From Egypt to India, civic-minded architects are promoting positive change in Islamic societies, writes LISA ROCHON


Wednesday, November 21, 2001 Print Edition, Page R3

Where is the most important architecture being done right now? The answer depends on what you're looking for, and where. Given that we're living here in the Western world, here is where we look for signs of brave, iconic buildings. But there is gutsy architecture being made in plenty of patches elsewhere.

It's alive in the design of a human-scale orphanage for girls in Jordan. It's being sketched in the sand by the Barefoot Architects in the Indian state of Rajasthan. Now, the recently announced 2001 Aga Khan Awards for Architecture have honoured these projects and several others with $500,000 (U.S.) in prizes -- collectively, the largest architectural award in the world.

Much of the prejudice against non-Western design lies in the way the dream of modernism, as imagined by white, male, Western architects, is promoted in architecture faculties around the world. The mainstream media regularly privilege the work of a few superstar designers and ignore the important architecture of many others in countries such as Iran, India and Sri Lanka. Herbert Muschamp, the architecture critic for The New York Times, regularly flogs a list of preferred star architects in his Sunday column. The list -- Rem Koolhaas, Toyo Ito, Frank Gehry, Diller and Scofidio, Norman Foster, Peter Eisenman, Richard Meier and Jean Nouvel -- insists on two things: that architecture of these superstars matters most, and that these authors deserve to create in New York because that is the place that matters the most on this Earth.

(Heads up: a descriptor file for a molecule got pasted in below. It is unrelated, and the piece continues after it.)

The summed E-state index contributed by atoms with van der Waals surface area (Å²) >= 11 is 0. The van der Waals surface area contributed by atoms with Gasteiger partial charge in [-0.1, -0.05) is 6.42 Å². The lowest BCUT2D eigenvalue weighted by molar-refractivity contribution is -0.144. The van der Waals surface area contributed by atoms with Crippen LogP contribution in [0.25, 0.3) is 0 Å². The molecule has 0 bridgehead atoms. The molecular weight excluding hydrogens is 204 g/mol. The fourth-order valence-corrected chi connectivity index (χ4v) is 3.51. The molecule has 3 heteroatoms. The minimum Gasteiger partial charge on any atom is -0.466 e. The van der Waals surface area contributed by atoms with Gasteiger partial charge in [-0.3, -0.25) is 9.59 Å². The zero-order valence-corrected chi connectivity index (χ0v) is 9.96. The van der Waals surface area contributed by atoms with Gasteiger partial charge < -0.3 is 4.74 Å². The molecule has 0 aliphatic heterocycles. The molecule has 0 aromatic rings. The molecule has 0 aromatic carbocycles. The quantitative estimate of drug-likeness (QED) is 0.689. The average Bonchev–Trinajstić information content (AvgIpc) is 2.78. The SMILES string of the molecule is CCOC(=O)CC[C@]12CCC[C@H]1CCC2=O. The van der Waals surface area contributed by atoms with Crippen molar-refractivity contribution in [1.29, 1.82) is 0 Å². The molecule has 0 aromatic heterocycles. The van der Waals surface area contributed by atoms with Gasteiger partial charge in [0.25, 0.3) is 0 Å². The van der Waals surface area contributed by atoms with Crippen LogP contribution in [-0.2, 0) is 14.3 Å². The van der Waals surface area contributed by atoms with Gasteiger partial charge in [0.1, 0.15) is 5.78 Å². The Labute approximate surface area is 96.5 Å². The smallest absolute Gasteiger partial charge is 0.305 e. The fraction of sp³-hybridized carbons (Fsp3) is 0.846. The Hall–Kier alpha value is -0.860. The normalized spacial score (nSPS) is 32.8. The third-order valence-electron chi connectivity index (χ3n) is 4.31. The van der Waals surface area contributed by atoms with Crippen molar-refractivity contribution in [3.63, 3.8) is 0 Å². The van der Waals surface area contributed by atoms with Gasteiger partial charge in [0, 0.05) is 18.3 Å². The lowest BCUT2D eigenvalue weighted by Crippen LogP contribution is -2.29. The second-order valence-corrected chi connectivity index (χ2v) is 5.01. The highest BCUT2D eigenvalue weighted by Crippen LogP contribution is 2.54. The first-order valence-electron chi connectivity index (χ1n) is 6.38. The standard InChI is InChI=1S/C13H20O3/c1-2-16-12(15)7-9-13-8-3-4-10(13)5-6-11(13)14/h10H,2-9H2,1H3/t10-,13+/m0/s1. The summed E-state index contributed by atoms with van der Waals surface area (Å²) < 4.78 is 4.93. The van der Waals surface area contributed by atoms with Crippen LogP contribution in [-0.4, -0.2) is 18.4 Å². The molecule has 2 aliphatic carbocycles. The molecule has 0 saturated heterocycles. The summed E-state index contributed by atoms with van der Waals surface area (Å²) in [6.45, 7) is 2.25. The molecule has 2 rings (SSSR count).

Nobody would argue that the work of these practitioners is not urgently needed for the revitalization of cities like New York. But Muschamp's flogged horse is stuffed with toxic levels of jingoism. The list also promotes a definition that architecture is important when it is monumental and extravagant, and that contemporary architecture deserves the moniker of "brave" only when it dangles precariously between visionary thinking and insanity.

The Aga Khan Award for Architecture reminds us that there is life for important architecture outside of New York. The Aga Khan, religious and spiritual leader of the Ismaili sect of Muslims, founded the prize in 1977 to promote Islamic architecture that is designed for or used by Muslims. The awards are given every three years, and nine projects have been selected for 2001. As well, Sri Lankan architect Geoffrey Bawa has been honoured with the Chairman's Award for defining an architecture that combines a formal, spare aesthetic with the vernacular building type of the wooden hut on poles.

Bawa's own studio in Colombo was designed as a series of protected courtyards and rooms; a reflecting pool receives the onslaught of the monsoons through an enormous slot in the roof. When commissioned to design Sri Lanka's new Parliament in 1979, Bawa recommended the dredging of the swampy site so that the building, an asymmetrical composition with deep overhangs and copper roofs, could be set on an island surrounded by an artificial lake. In spite of the influence of Bawa throughout Asia and his influence on younger Sri Lankan architects, his work has received scant international attention.

The Aga Khan Award has been organized with the kind of integrity to inspire good company. Renowned architects Frank Gehry, Charles Correa and Zaha Hadid sat for the last three years on the 2001 award steering committee along with the Aga Khan and other historians and intellectuals. This year's jury includes architects, sociologists and an archeologist from the Islamic world as well as Mexican architect Ricardo Legorreta and the Australian architect Glenn Murcutt.